As we recently announced, Campus X is thrilled to welcome the British Council Bulgaria. We will host their English courses for teenagers, which will launch this February.
Today we meet the Head of British Council Bulgaria’s Teaching Centre - Oliver Steel (Noll). Noll tells us more about his daily challenges and motivations and explains how education can make a difference – both locally and globally. Let’s dive right in.
Introduce yourself in a few words and what you do
for the British Council.
I’m Noll Steel - Head of the British Council Teaching Centre in Sofia. I’m responsible for business planning, and for ensuring that we develop our people, products (courses) and processes in line with the expectations of our customers. In short, my job is to try and make sure we are the best we can be and that we are always getting better at what we do.
What’s the best thing about your job? What motivates you on a daily basis?
The great thing about working in education – in both academic management or non-academic roles – is that you get to make a difference. As an educator, there’s nothing more satisfying than building positive relationships with learners and helping them grow. Our students all have dreams, plans, and ambitions and we help them to make these happen.
Your career has taken you to various locations. What inspired, challenged and/or surprised you the most?
I’ve been lucky enough to work for the British Council in seven countries and these have all been incredibly rewarding personal and professional experiences. I come from a ‘mixed’ (English-French) background and I’m fascinated by culture – by what makes us different and what we have in common. In Sri Lanka, the way people rocked their heads (side to side) to say ‘yes’ took me completely by surprise; yet here I am in Bulgaria – thousands of miles away – and people do something very similar. It really is a small world.
What does the British Council Bulgaria do? What are the key advantages of operating in Bulgaria and what are the challenges you face?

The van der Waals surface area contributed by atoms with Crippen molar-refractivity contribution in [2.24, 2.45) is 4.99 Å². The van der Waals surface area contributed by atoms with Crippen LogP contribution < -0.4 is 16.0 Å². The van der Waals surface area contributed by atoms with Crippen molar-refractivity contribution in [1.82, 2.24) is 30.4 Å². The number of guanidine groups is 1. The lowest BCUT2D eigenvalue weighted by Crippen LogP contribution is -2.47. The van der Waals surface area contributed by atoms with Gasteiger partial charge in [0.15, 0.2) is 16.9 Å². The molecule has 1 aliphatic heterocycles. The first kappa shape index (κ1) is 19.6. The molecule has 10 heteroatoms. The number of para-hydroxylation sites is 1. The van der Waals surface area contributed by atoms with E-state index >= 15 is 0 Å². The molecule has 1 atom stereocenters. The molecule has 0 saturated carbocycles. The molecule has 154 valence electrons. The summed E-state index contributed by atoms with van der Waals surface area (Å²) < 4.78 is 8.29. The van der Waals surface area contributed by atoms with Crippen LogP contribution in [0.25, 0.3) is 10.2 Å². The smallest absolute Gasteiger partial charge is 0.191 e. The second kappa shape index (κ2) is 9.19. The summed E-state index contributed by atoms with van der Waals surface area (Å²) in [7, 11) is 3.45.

We do cultural relations. And we have been doing this over the past 80 years since we first opened an office in Sofia in 1939. This involves working with and through people to build relationships and trust, creating opportunities for people to do and learn new things, and promoting the UK’s cultural diversity and expertise in education. It is just as important we continue to strengthen cultural ties between the UK and Bulgaria now as ever, and to show that even if the UK is leaving the EU, it will remain part of European culture, cultural exchanges, student mobility, and research collaborations.
What are some of the most interesting projects the British Council realizes in Bulgaria?
Well, aside from our Teaching and Exams operations which have grown significantly in recent years, we do a lot of great work in education, science, and the arts. A couple of years ago, we worked with the Diplomatic Institute on a very successful training project to support Bulgaria’s Presidency of the European Union. For the last ten years, the British Council has been organising the annual Sofia Science Festival which is part of Sofia Municipality’s cultural calendar and is a partnership with the Ministry of Education & Science. You may have heard of FameLab, the UK’s global science communication which became international through the effort of – among others – British Council Bulgaria’s Country Director, Lyubov Kostova. There’s more information about all these projects on our website.